Scripture Reading Challenge (#25)

I remember working for dad at his company as a teenage and my main job was to sweep the manufacturing floor. One time, dad came out and thought that my form was not productive and “showed me” the correct form for using a push broom. When he finished he said, “Got it?” With a smirk I replied, “Nope, can you do it again?” All I can remember was him smiling back and the rest of the workers laughing because I almost got him to sweep again for me. In our reading today, God is repeating a demonstration of fighting the battles for Israel. They did not trick him into doing it or complain so much that he wanted to teach them a lesson again. He did it because He already promised them He would. I am thankful when God repeatedly demonstrates His unbroken faithfulness to us.

Read Joshua 5:13-6:27

Jericho was a formidable opponent that awaited Israel on the other side of the Jordan River. For Israel, Jericho was a death match between former slaves and trained warriors. However, God’s plan was for the very walls that pro texted Jericho to become their own destruction. When Israel obeyed God, the Lord pushed the walls of Jericho down and Israel ran up the walls that were bridges into the city and overtook the city. They destroyed everything except one family that helped Israel and wanted to follow along with them. Rahab the harlot, who helped Israel’s spies would also become a key person in the lineage of Jesus. The remainder of the book of Joshua would account for Israel’s conquest of Canaan. They would overtake the middle, the north, and final the south. God truly gave this group of untrained former slaves the land. There is no other way of approach it.

What formidable object stands between you and God’s vision for your life? What do you fear? Why are you holding back in faith? The same God who parts waters and knocks down cities is the same God that we serve today. If we will obey the Lord, He will do glorious things. Again, we may not always understand what He is doing but He will do things beyond our capability.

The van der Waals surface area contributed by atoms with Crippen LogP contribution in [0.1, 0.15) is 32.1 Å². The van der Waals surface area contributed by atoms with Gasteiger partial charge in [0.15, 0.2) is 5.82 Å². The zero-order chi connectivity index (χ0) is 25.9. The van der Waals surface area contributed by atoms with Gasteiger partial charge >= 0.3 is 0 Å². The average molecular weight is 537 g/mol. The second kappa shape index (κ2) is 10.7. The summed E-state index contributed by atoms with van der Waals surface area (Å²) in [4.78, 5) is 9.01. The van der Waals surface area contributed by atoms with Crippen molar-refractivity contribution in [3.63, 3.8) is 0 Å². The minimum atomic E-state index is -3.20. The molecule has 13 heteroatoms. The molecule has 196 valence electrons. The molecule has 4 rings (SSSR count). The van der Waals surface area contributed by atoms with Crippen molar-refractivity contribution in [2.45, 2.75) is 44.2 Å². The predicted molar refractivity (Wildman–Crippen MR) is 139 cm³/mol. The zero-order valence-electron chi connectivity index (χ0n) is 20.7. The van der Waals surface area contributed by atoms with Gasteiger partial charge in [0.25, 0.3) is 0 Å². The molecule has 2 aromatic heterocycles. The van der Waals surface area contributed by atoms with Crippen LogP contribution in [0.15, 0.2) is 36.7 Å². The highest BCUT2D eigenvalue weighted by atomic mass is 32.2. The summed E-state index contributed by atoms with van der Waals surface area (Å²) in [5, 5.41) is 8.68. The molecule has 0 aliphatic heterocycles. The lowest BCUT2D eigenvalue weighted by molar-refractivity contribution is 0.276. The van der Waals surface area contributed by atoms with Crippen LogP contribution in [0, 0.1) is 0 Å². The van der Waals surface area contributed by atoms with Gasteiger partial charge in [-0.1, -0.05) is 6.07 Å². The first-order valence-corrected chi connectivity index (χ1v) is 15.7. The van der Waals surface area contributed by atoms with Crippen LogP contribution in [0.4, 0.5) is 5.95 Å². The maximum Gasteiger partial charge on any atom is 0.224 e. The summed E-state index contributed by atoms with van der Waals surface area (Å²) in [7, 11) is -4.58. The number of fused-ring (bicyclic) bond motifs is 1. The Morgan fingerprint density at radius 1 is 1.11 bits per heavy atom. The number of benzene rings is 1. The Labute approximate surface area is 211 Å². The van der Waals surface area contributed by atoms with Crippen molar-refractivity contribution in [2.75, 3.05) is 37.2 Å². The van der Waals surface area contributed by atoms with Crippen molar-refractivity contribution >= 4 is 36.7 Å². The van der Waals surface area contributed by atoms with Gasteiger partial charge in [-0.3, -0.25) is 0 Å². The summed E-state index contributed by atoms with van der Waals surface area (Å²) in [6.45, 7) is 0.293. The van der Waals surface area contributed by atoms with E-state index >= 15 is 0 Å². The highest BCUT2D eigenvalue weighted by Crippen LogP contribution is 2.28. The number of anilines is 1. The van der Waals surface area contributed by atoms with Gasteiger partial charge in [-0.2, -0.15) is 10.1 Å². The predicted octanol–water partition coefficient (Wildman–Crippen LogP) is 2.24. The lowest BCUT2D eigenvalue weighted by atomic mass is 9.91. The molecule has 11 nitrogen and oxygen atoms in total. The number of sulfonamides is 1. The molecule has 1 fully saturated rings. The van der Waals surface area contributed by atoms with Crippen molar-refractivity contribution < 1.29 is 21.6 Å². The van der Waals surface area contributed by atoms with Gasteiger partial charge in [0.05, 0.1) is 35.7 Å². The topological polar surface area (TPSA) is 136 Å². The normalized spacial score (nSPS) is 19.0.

Scripture Reading Challenge (#24)

Sometimes we just have to get our feet wet. Joshua was tasked as the new leader of Israel, to lead the people across the Jordan river and into the promised land. Everyone needed to be reassured that the Lord was still on their side. God was going to show Israel and all the dwellers of the new land (Canaan) His favor was still on Israel. He would drive out the resistance and fight their battles. But first, they need to cross the Jordan river when it was most likely overflowing its banks.

Read Joshua 3:1-4:24

I remember the first time people came to faith under my preaching. I knew that God had called me into ministry but it was encouraging when He validated that calling by producing fruit from it. God’s blessings reminds me that there is nothing special about me, it’s all about Him. Still, to know that the Lord is on our side is strength to our soul. What impossible task did the Lord call you too, only to reinforce your faith when He performed the task? The song still rings true, “Trust and obey for there is no other way to be happy in Jesus, but to trust and obey.”

Scripture Reading Challenge (#23)

Transitions from one part of life to another is never easy. People are resistant to change and are quick to defend against change. Israel went through such a transition. After 40 years of wandering in the wilderness, an entire generation passed away. God raised up a new leader, Joshua, to take over where Moses left off. It is intimidating to follow someone who has already been successful. Even though Joshua has proven himself already, this new challenge of leading the people of God to the Promise Land was not for the faint of heart.

Read Joshua1:1-18

There is not much to be said about this passage except, be strong and of good courage. This admonition is repeated four times. Three times by the Lord to Joshua and one by the people to him. Encouragement goes a long way in providing a safe an open environment for leaders and followers to be morally courageous. We must continually check ourself to see if our critiques provide positive reinforcement or are simply negative and hurtful to others. In our local churches, we need to create opportunities for people to lead without fear of others in the community attacking their ideas. Sharing leadership encourages others to take responsibility and to think creatively, something a lot of pastors long from a congregation.

How long has it been since you offered a word of encouragement to someone struggling with life? Have you complimented someone for doing a good job or being their for you? Taking notice of others and offering a kind word at just the right time can impact someone for a lifetime. We need to build each other up more instead of tearing down. First Corinthians 5:11 reminds us, “Wherefore comfort yourselves together, and edify one another, evan as also ye do.” Scripture tells us to do everything we can to build up the Kingdom. We do that by building each other up.

Scripture Reading Challenge (#21)

The Israelites and now camping with God in the wilderness.  The Lord is their neighbor, and not in the sense that there is a giant idol next door.  Instead, the very real presence of God is sitting outside as a pillar of smoke by day and fire by night.  God is no longer seen by one but now is seen by all.  He has proven to be extremely powerful, maybe all-powerful. The people need to know how to live with God.  He will now share with them how they ought to live.